Silent House is one of those gimmick-movies that you can easily imagine beginning with a conversation along the lines of, "Hey, you know what would be cool?"
In this case, the answer to that question is, "It would be cool to make a horror movie in one continuous unedited shot that lasts the length of the whole movie so the whole thing unfolds in real time."
That was the approach with the Uruguayan original of this film by Gustavo Hernandez - and filmmakers Laura Lau and Chris Kentis, the filmmakers behind Open Water, follow the same template in their new American remake. (In fact, you can see the seams where they did, in fact, cut, putting together long, long takes but not one unbroken one.)
Like the original, the Lau-Kentis film focuses on a trio of people who converge on a remote lake house: a man, John (Adam Trese); his daughter, Sarah (Elizabeth Olsen); and the man's brother, Peter (Eric Sheffer Stevens). The man and his brother have been working on remodeling the house in preparation for moving out; the daughter has joined them for the final night before they take off in the morning.
Peter and John fight about John's expectations of the work Peter should have finished, so Peter leaves. John heads off to work elsewhere in the house - leaving Sarah to wander around outside. She runs into a young woman she knew when they were both children, though Sarah doesn't really remember her. When Sarah goes back into the house, she can't find John - and she hears weird noises from upstairs. She locates her father and they take their flashlights to explore the upstairs.
Oh - did I mention that the electricity is out in the house and it's all boarded up against vandals?
Father and daughter get separated upstairs and John disappears. As Sarah searches for him, she becomes convinced that there is someone else in the house, someone evil - and, at one point, hides under a table as an ominous pair of legs steps into the room, looking for her. (Apparently, the legs are attached to someone who somehow can't see her quivering under the table.) Then she sneaks back upstairs where she finds her father trussed and bloody. How can she rescue him and escape from the would-be killer?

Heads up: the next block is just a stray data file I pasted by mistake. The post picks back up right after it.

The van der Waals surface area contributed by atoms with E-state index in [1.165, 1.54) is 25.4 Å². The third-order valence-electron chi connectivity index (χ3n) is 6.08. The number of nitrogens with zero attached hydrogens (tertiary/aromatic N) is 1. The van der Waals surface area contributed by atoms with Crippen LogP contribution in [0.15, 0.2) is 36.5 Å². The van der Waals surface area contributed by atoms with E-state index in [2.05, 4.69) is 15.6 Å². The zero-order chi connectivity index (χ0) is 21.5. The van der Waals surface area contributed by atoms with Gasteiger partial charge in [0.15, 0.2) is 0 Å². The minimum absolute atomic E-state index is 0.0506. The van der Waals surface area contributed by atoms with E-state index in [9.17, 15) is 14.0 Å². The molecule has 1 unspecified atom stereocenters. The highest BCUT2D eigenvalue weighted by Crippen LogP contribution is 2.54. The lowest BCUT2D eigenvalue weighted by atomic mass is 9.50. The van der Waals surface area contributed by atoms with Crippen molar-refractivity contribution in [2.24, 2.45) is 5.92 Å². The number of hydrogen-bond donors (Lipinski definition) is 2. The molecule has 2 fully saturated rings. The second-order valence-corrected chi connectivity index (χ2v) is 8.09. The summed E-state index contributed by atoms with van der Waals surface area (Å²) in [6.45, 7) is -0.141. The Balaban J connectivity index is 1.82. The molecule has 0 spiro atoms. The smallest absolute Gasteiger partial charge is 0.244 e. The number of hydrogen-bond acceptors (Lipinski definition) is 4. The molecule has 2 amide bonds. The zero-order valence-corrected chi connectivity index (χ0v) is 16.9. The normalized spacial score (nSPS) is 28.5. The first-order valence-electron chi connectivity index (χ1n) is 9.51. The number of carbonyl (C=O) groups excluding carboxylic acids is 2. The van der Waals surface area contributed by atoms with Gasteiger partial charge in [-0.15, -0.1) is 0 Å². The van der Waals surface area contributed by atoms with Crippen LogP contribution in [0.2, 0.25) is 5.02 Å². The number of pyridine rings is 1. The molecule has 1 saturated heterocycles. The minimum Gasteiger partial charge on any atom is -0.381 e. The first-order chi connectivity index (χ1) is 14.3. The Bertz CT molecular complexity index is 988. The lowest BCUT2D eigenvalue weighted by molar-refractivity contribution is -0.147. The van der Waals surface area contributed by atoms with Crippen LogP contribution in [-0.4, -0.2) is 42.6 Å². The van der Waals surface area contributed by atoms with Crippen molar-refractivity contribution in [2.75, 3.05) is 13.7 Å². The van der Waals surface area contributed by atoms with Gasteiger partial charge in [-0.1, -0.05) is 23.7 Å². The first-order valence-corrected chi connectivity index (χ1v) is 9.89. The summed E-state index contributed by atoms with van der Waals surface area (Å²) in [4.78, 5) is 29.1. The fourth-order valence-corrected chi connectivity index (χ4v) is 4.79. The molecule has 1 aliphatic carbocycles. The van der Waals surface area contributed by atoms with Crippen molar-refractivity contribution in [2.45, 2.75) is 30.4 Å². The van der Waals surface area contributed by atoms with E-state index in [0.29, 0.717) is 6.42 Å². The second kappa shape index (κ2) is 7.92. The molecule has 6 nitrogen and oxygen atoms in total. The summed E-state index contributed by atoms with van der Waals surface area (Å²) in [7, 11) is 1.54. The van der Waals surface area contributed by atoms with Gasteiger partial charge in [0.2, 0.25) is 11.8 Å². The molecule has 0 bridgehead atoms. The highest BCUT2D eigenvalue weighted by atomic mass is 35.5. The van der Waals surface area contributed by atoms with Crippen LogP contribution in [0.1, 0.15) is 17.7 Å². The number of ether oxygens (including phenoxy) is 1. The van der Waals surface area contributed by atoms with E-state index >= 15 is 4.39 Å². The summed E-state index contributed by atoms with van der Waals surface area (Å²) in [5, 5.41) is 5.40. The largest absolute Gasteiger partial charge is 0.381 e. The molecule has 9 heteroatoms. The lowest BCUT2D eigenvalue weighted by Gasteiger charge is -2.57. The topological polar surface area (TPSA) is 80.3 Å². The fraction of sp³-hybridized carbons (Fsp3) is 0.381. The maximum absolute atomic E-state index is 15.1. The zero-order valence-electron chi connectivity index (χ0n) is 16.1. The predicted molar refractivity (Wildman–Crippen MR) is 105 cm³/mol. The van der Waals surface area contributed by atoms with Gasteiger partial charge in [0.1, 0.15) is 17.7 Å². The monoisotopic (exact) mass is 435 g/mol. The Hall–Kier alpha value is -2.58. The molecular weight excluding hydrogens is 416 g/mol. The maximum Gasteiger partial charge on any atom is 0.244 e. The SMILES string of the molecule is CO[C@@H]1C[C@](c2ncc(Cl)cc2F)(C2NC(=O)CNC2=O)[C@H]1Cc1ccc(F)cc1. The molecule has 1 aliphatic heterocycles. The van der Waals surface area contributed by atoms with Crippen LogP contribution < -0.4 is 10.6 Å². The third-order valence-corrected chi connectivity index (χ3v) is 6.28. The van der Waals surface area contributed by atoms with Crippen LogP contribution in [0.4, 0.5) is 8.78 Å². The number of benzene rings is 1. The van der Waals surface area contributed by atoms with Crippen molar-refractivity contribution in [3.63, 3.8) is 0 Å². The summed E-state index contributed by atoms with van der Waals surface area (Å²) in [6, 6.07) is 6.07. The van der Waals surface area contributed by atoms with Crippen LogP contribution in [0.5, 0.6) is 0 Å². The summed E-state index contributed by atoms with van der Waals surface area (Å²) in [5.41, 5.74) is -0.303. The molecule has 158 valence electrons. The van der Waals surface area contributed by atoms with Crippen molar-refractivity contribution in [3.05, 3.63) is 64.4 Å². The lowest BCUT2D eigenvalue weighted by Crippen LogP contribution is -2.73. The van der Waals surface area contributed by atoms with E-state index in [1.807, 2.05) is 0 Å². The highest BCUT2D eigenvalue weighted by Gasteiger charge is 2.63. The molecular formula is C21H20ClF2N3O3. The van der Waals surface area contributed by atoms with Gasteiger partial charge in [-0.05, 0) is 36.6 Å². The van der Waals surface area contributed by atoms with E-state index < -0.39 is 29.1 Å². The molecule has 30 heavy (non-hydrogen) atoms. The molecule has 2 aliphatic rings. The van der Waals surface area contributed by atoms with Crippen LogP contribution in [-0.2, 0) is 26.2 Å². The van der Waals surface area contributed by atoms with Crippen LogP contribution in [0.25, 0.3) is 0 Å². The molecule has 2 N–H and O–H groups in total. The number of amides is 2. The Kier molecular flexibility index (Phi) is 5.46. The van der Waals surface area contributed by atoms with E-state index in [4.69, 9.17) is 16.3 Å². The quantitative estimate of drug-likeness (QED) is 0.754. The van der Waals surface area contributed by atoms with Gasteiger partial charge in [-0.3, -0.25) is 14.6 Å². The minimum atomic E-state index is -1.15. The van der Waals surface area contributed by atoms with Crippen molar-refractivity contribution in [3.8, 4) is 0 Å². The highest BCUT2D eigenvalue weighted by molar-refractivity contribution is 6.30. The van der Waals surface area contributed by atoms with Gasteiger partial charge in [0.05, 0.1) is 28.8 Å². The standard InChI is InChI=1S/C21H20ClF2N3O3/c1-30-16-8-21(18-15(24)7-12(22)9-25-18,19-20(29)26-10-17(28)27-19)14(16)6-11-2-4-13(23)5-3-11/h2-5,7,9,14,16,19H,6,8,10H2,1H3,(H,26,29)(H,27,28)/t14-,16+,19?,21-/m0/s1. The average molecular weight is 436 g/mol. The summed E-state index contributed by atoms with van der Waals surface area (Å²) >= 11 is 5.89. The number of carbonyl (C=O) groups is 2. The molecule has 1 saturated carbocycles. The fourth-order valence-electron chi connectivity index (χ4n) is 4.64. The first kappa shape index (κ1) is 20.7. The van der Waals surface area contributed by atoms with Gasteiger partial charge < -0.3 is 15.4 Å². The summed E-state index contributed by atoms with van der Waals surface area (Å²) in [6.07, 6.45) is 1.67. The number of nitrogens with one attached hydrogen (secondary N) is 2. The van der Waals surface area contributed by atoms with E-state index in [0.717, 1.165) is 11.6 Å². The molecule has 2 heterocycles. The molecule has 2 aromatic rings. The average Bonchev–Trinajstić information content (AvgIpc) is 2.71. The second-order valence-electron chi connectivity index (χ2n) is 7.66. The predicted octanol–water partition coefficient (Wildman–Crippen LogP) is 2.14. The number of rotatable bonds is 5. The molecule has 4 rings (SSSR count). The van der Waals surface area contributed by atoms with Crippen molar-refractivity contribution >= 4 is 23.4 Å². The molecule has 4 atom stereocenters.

The first hour amounts to an alternately whimpering and shrieky Olsen and a shaky handheld camera, wandering around the house by flashlight and electric lantern, listening for noises, hiding from them when she hears them. There are several sudden jolts that send Olsen squealing off into the dark, the camera skittering behind her.
Olsen is a convincing actress but she is trapped in a venture that falls victim to the law of diminishing returns. After the first 45 minutes, the whole things starts to grate because the filmmakers obviously have no idea where to go with this. You'll probably greet the solution they reach with a shrug, instead of a "Wow!"
I'll admit that, midway through the film, I realized my teeth were clenched. Then I unclenched them and simply rode it out, because Silent House is like an amusement park ride that, having hits its peak early on, keeps going a lot longer than it needs to.
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